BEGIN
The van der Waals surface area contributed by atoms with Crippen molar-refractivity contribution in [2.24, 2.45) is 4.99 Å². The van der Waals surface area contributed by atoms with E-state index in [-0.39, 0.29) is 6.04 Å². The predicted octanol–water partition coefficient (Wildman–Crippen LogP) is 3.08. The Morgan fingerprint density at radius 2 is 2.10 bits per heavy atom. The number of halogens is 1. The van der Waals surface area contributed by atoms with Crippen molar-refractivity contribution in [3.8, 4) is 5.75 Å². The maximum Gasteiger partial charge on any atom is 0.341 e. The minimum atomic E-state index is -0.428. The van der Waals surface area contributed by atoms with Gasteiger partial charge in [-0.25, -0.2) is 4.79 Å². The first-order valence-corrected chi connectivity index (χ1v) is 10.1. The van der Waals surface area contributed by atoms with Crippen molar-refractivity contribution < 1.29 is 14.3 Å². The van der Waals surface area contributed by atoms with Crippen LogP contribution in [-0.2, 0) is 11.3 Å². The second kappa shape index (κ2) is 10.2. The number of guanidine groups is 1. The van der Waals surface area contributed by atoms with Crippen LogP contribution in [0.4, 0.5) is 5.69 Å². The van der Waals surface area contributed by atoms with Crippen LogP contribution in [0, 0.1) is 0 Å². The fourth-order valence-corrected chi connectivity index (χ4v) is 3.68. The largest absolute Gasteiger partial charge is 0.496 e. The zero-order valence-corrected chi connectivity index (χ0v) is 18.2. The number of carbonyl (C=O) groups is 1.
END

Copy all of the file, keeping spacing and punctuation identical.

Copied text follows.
The van der Waals surface area contributed by atoms with Crippen molar-refractivity contribution in [2.24, 2.45) is 4.99 Å². The van der Waals surface area contributed by atoms with E-state index in [-0.39, 0.29) is 6.04 Å². The predicted octanol–water partition coefficient (Wildman–Crippen LogP) is 3.08. The Morgan fingerprint density at radius 2 is 2.10 bits per heavy atom. The number of halogens is 1. The van der Waals surface area contributed by atoms with Crippen molar-refractivity contribution in [3.8, 4) is 5.75 Å². The maximum Gasteiger partial charge on any atom is 0.341 e. The minimum atomic E-state index is -0.428. The van der Waals surface area contributed by atoms with Gasteiger partial charge in [-0.25, -0.2) is 4.79 Å². The first-order valence-corrected chi connectivity index (χ1v) is 10.1. The van der Waals surface area contributed by atoms with Crippen molar-refractivity contribution < 1.29 is 14.3 Å². The van der Waals surface area contributed by atoms with Crippen LogP contribution in [-0.2, 0) is 11.3 Å². The second kappa shape index (κ2) is 10.2. The number of guanidine groups is 1. The van der Waals surface area contributed by atoms with Crippen LogP contribution in [0.4, 0.5) is 5.69 Å². The van der Waals surface area contributed by atoms with Crippen LogP contribution in [0, 0.1) is 0 Å². The fourth-order valence-corrected chi connectivity index (χ4v) is 3.68. The largest absolute Gasteiger partial charge is 0.496 e. The zero-order valence-corrected chi connectivity index (χ0v) is 18.2. The number of carbonyl (C=O) groups is 1.